By Martin Jablow, DMD

December 27, 2010 -- Q: What influenced the way you practiced in 2010?

A: There were a number of different modalities that influenced the way I treated patients in 2010. Some were enhancements to current technologies, while others were new and exciting additions to my armamentarium.

GC America's Fuji II glass ionomer.
The biggest change was the adoption of ozone into my practice. Ozone used as a gas or infused into water is bactericidal. Ozone assists in many procedures from operative to endodontics. In the hygiene room, irrigation with ozonated water assists in reducing the bacteria associated with gingivitis and periodontal disease. Irrigation of canals while doing root canal therapy will assist in disinfecting the canal.

In the operatory, it has allowed me to incorporate even more of the concepts of minimally invasive dentistry. Ozone led me to increase the amount of glass ionomer I use to remineralize infected teeth. So I changed to using more of GC America's Fuji II and Fuji 9, along with Triage, in my efforts to preserve tooth structure.

DentalEZ's EverLight LED operatory light.
Light-emitting diode (LED) technology changed illumination and curing in my office. My new operatory light from DentalEZ, the EverLight, has given me brighter illumination without shadows in the oral cavity. It incorporates three different light settings: daylight for color selection, a normal setting for everyday dentistry, and a setting to reduce composite curing.

I also reduced the size of the headlight on my loupes with a small LED light from DentLight called the Nano loupe light.

The light was quite a bit brighter and smaller than my previous model. I am currently awaiting the Freedom cordless light from Orascoptic in an effort to cut the cord for my headlight. (I'll tell you more about the Freedom in 2011.)

DentLight's Fusion curing lamp.
The curing of composites was enhanced through the use of DentLight's Fusion and Kerr Dental's Demi Plus.

DentLight Fusion is a pen-grip-style curing light that has high output and can also be upgraded to a cancer detection aid. The Demi Plus continues the Dematron tradition with gun-style high-power curing. I am appreciating the faster curing and feeling better about the depth of cure from these lights.

In an effort to do better dentistry, I also increased the magnification of my surgical loupes. I changed from my Buddy Holly style Designs For Vision 4.5X to Orascoptic's 5X magnification. My new loupes are considerably lighter in weight, and after the obligatory adjustment period they have provided me with the increased magnification I desire along with increased comfort.

I have used many laser wavelengths in my practice for both hard and soft tissue for many years. Although the lasers were portable, nothing beats the Discus Dental NV Microlaser.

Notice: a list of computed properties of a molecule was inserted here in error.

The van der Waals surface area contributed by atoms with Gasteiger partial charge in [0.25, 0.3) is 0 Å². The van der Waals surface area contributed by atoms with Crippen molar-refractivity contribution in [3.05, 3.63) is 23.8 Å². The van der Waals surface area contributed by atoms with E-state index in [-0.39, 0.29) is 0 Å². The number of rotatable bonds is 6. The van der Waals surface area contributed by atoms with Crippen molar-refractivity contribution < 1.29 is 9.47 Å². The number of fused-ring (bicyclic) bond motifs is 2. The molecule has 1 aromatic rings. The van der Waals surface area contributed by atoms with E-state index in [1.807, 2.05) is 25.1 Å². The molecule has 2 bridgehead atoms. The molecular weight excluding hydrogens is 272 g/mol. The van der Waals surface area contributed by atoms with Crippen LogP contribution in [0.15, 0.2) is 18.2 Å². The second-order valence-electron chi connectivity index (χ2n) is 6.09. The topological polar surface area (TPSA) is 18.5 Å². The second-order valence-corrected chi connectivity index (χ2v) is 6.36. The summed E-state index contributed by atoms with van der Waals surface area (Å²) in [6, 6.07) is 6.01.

Discus Dental's NV Microlaser.
This wireless handheld laser is easy to use and transport between operatories. There is no longer a hassle factor associated with using a soft-tissue laser in multiple operatories. It is lightweight, fits in your pocket, and will handle most soft-tissue procedures.

The last item is the ComfortDrive handpiece from KaVo Dental. The ComfortDrive gives the power and torque of electrics without the weight to which some dentists object. The ComfortDrive will not bog down while preparing teeth (I know -- I tried). The ComfortDrive is not a replacement for my Bien Air electric motor, which offers the versatility that many times I require -- such as using the same motor for endodontics or dialing in the exact RPMs I want the handpiece to turn for caries removal. However, there are times I really appreciate the light weight of the ComfortDrive handpiece. So for anyone considering an electric hybrid solution, consider the ComfortDrive.

KaVo's ComfortDrive handpiece.
These are just a few of the technologies that have improved the treatment my patients receive and made treatment easier in the past year. I look forward to sharing with you in 2011 many new technologies that I am currently evaluating in my practice. We will see which ones make the final cut and become the next round of products that influence the way I practice.

Martin Jablow, D.M.D., is a practicing dentist and a self-professed technophile who lectures and blogs on a variety of technologies used in dentistry (dentechblog.blogspot.com). If you have a technology question for Dr. Jablow, e-mail it to us at editorial@drbicuspid.com.

The comments and observations expressed herein do not necessarily reflect the opinions of DrBicuspid.com, nor should they be construed as an endorsement or admonishment of any particular idea, vendor, or organization.

Copyright © 2010 DrBicuspid.com

 

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